Pneumococcal vaccine cuts hospitalizations

July 16, 2013

In the 10 years following the introduction of 7-valent pneumococcal conjugate vaccine (PCV7), hospitalizations for pneumococcal disease have been and remain drastically reduced, not just for children but also for adults and particularly for the elderly, according to a new report.

 

In the 10 years following the introduction of 7-valent pneumococcal conjugate vaccine (PCV7), hospitalizations for pneumococcal disease have been and remain drastically reduced, not just for children but also for adults and particularly for the elderly, according to a new report.

Using a nationwide inpatient sample database, researchers from Vanderbilt University and the Centers for Disease Control and Prevention (CDC) looked at rates of pneumonia-related hospitalizations during the periods 1997 to 1999, before the introduction of the vaccine, and 2007 to 2009, well after the introduction of PCV7 in 2000, but before the switch to 13-valent pneumococcal conjugate vaccine (PCV13) in 2010.

Overall, in all age groups, the investigators calculated a 10.5% reduction in hospitalizations for pneumonia.

Specifically, they calculated a 43.2% decline in annual hospitalizations for pneumonia among children aged younger than 2 years, translating to 47,000 fewer hospitalizations per year than was expected based on the rates before PCV7’s introduction. Notably, the decline in hospitalizations for pneumonia among children was not accompanied by an increase in outpatient visits for pneumonia. Furthermore, the investigators noted that the decline in hospital length of stay and the stability of in-hospital rates of death from pneumonia suggest no major increases in the thresholds for hospital admission.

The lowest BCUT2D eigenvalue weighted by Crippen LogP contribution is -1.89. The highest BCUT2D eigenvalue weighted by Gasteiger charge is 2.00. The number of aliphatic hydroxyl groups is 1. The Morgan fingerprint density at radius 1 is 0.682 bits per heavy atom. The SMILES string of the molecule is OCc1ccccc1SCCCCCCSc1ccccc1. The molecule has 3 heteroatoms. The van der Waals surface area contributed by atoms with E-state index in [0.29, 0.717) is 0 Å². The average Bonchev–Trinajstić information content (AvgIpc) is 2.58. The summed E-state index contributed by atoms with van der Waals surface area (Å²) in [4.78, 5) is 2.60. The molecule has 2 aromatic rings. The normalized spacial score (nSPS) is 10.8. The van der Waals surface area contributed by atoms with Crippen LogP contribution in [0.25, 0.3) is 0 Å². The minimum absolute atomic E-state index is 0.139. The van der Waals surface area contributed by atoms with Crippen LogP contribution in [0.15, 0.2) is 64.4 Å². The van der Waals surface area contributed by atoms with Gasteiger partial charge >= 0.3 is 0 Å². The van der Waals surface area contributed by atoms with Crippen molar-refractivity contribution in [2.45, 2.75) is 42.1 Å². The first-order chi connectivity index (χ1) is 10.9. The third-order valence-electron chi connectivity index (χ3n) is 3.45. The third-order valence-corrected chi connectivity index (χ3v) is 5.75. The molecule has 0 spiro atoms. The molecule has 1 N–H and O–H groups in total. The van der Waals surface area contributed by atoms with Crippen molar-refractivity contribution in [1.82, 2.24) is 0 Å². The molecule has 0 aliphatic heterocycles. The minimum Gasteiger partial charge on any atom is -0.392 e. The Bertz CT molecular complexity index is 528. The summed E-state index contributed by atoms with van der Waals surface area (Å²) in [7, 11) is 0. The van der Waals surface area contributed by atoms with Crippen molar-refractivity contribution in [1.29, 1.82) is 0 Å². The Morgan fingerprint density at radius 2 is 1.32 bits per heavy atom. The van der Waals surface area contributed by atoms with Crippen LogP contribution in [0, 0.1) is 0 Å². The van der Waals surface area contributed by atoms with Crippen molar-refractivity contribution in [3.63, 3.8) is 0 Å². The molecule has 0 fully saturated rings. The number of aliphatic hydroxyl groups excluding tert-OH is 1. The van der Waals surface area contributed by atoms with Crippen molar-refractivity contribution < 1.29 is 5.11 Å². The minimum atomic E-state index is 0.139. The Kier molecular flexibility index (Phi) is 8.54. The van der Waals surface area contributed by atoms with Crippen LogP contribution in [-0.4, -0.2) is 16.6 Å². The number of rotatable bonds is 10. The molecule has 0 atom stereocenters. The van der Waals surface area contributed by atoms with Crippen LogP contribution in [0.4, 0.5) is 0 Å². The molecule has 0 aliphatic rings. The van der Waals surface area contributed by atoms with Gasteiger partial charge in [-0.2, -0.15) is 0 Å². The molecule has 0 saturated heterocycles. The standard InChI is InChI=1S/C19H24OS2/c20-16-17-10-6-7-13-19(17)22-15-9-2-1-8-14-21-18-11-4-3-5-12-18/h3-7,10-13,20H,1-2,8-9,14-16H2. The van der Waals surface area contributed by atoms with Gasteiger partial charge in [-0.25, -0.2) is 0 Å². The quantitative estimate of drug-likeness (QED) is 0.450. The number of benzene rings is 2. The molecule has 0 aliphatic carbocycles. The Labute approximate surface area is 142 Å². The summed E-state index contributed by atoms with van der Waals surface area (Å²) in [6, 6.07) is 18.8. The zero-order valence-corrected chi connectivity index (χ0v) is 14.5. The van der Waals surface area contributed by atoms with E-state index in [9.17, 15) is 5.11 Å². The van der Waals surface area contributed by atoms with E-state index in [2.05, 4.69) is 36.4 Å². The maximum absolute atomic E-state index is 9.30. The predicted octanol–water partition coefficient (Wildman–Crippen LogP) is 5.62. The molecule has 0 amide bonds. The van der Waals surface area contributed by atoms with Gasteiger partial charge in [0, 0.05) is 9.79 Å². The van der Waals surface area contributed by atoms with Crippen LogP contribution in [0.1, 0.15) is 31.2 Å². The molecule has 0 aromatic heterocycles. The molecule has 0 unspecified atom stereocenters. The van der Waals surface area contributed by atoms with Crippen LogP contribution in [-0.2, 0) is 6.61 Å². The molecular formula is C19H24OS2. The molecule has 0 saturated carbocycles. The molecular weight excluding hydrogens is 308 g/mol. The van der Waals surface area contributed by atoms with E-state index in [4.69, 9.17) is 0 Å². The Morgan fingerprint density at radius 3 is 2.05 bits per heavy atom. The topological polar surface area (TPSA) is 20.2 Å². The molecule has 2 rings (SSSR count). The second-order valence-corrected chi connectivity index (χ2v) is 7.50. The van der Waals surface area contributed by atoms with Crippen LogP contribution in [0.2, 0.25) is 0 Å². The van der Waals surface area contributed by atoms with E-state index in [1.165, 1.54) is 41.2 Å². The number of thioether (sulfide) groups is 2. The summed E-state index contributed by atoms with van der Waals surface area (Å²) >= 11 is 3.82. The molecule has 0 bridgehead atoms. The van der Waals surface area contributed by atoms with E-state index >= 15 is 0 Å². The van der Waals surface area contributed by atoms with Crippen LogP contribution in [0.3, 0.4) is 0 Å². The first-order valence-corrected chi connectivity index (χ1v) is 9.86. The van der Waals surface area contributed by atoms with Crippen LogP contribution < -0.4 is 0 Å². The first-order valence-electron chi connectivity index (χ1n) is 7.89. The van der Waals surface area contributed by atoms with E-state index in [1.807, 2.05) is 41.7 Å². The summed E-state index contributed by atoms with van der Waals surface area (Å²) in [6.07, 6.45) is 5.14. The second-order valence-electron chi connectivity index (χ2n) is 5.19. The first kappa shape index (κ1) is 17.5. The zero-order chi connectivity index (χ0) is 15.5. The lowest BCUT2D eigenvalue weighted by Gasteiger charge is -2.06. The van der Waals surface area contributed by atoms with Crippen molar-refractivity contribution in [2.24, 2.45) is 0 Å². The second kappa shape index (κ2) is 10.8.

What is perhaps more surprising than the reduced rate of pneumonia hospitalizations among those who were targeted for vaccination is the reduction in hospitalizations among those not vaccinated. Older adults accounted for more than half the decline in overall hospitalizations for pneumonia. The rate of reduction in adults aged 85 years or older was 22.8%, translating to 73,000 fewer hospitalizations annually.

Also of interest is the fact that as hospitalizations from vaccine serotype disease declined, no real increase occurred in hospitalizations due to nonvaccine serotype disease, which was an early and serious concern. 

 

 

To get weekly clinical advice for today's pediatrician, subscribe to the Contemporary Pediatrics eConsult.